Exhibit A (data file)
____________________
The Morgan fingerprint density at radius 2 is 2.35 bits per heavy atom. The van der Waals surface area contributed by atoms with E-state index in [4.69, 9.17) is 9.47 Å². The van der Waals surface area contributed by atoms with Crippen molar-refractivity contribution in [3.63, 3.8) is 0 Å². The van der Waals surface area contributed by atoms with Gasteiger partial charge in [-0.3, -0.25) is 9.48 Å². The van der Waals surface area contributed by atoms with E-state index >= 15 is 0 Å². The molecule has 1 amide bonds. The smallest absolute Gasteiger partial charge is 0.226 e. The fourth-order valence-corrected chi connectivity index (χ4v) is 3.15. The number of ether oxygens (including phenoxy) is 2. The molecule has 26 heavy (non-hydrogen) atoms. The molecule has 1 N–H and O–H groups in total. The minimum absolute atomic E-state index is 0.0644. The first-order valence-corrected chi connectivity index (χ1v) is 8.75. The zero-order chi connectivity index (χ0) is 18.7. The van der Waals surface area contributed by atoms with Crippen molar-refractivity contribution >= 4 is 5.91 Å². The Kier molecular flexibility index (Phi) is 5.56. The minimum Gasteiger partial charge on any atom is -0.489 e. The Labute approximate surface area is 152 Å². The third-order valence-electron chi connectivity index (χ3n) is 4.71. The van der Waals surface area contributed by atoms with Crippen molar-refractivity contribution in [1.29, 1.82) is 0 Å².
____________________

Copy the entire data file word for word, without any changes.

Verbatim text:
The Morgan fingerprint density at radius 2 is 2.35 bits per heavy atom. The van der Waals surface area contributed by atoms with E-state index in [4.69, 9.17) is 9.47 Å². The van der Waals surface area contributed by atoms with Crippen molar-refractivity contribution in [3.63, 3.8) is 0 Å². The van der Waals surface area contributed by atoms with Gasteiger partial charge in [-0.3, -0.25) is 9.48 Å². The van der Waals surface area contributed by atoms with E-state index >= 15 is 0 Å². The molecule has 1 amide bonds. The smallest absolute Gasteiger partial charge is 0.226 e. The fourth-order valence-corrected chi connectivity index (χ4v) is 3.15. The number of ether oxygens (including phenoxy) is 2. The molecule has 26 heavy (non-hydrogen) atoms. The molecule has 1 N–H and O–H groups in total. The minimum absolute atomic E-state index is 0.0644. The first-order valence-corrected chi connectivity index (χ1v) is 8.75. The zero-order chi connectivity index (χ0) is 18.7. The van der Waals surface area contributed by atoms with Crippen molar-refractivity contribution >= 4 is 5.91 Å². The Kier molecular flexibility index (Phi) is 5.56. The minimum Gasteiger partial charge on any atom is -0.489 e. The Labute approximate surface area is 152 Å². The third-order valence-electron chi connectivity index (χ3n) is 4.71. The van der Waals surface area contributed by atoms with Crippen molar-refractivity contribution in [1.29, 1.82) is 0 Å².